Chrestman v. Aron et al
ORDER denying 65 Motion to Substitute Party. ; denying 66 Motion to Dismiss. Signed by Magistrate Judge Roy Percy on 2/24/17. (bnd)
UNITED STATES DISTRICT COURT
NORTHERN DISTRICT OF MISSISSIPPI
JOANNE CHRESTMAN, Individually
and on behalf of THE CHRESTMAN
CAUSE NO.: 3:15-CV-112-SAA
JIM EARL ARON, an individual, and
DOES 1-20, INCLUSIVE
ORDER DENYING MOTION TO
SUBSTITUTE AND MOTION TO DISMISS
In response to the court’s Order to Show Cause why this matter should not be dismissed
for failure to substitute the estate of Jim Earl Aron within 90 days after the filing of the statement
of his death, plaintiff has filed a renewed motion to substitute the Executor/Executrix of the
Estate of Jim Earl Aron for Defendant Jim Earl Aron. Docket 65. On the other hand, defendant
has moved to dismiss the case asserting that the time for substitution has expired pursuant to
Federal Rule of Civil Procedure 25. Docket 66.
Federal Rule of Civil Procedure 25(a) provides as follows:
(1) Substitution if the Claim Is Not Extinguished. If a party dies
and the claim is not extinguished, the court may order substitution
of the proper party. A motion for substitution may be made by any
party or by the decedent’s successor or representative. If the
motion is not made within 90 days after service of a statement
noting the death, the action by or against the decedent must be
dismissed. . . .
(2) Service. A motion to substitute, together with a notice of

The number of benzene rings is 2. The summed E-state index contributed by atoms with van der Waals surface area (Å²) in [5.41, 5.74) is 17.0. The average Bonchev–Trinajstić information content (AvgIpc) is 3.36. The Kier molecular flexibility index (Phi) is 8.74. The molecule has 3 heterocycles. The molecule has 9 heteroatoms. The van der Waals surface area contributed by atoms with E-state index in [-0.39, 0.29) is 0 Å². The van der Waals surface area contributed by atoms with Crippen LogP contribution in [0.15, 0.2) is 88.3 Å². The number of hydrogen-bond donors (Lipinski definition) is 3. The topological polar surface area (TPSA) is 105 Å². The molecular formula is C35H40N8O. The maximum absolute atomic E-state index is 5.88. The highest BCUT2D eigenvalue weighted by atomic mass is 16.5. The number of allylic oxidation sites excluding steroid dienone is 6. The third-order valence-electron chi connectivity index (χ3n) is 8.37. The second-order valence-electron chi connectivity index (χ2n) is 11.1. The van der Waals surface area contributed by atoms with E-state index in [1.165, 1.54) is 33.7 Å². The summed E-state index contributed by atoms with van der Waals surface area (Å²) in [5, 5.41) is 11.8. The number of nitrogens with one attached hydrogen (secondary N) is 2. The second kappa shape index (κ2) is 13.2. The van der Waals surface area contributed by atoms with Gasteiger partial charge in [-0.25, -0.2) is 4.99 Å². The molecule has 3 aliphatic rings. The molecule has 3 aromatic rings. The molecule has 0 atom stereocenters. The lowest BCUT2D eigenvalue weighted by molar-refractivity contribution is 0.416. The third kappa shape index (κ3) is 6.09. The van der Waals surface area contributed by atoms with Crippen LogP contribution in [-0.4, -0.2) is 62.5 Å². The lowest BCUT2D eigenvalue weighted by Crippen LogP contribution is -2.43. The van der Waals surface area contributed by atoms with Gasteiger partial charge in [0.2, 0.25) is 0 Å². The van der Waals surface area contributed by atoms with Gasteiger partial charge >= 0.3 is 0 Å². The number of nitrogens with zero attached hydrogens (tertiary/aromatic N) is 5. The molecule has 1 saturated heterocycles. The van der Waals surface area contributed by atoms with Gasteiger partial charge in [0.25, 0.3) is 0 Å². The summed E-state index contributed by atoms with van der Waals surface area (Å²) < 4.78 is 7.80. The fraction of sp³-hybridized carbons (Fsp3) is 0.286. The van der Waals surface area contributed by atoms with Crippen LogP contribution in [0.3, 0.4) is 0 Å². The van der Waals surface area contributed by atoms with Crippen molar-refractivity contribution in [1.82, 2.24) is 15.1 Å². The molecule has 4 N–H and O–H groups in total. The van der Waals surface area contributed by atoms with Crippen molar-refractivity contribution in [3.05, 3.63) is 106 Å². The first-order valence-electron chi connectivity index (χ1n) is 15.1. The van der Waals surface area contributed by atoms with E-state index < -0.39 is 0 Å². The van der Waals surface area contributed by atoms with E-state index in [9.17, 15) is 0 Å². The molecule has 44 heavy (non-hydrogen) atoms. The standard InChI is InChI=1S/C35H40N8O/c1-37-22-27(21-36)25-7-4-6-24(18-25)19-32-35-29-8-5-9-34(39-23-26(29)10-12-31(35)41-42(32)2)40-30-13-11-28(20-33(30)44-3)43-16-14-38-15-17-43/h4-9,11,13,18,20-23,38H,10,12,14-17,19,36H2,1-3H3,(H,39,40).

hearing, must be served on the parties as provided in Rule 5 and on
nonparties as provided in Rule 4. A statement noting death must
be served in the same manner. Service may be made in any
The Fifth Circuit has held that a deceased party’s estate is a non-party that must be personally
served under Rule 25. Sampson v. ASC Industries, 780 F.3d 679, 681 (5th Cir. 2015). Further,
the Fifth Circuit has held that a party may be served the suggestion of death by service on his or
her attorney pursuant to Rule 5, but the “non-party successors or representatives of the deceased
party must be served the suggestion of death in the manner provided by Rule 4 for the service of
a summons.” Id.; citing Fariss v. Lynchburg Foundry, 769 F.2d 958, 961 (4th Cir. 1985).
“Service on the attorney for the plaintiff-decedent’s estate will not suffice as service on the
There is no evidence of record in this case that either the Suggestion of Death or the
Motion to Substitute has been served on the representative of defendant’s estate in accordance
with Rule 4. Therefore, plaintiff’s renewed motion to substitute is DENIED. Further, because
the personal representative of defendant’s estate was never properly served with the suggestion
of death, the 90 days set forth in Rule 25(a)(1) never started to run. See Sampson, 780 F.3d at
682. The Fifth Circuit has stated that “when a plaintiff dies, in order for the ninety-day deadline
to run under Rule 25, the suggestion of death must have been personally served on the deceasedplaintiff’s estate pursuant to Rule 4.” Id. There is no reason to believe this manner of service is
required only for a deceased-plaintiff’s estate and not also for a deceased-defendant’s estate.
Therefore, defendant’s motion to dismiss is DENIED.
The court notes that under Rule 4(m), where, as here, service has not been made within
90 days, the court must dismiss the action (or in this case, the Suggestion of Death) without
prejudice or order that service must be made within a specified time. The court finds that given
the circumstances of this case, an extension of 30 days from the date of this order to accomplish
proper service of the Suggestion of Death on non-parties is appropriate, and it is so ordered.
Further, given the current posture of this case, the final pretrial conference set for March 2, 2017
and the trial set to commence April 3, 2017 are hereby continued until further order of the court.
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This, the 24th day of February, 2017.
/s/ Roy Percy
UNITED STATES MAGISTRATE JUDGE
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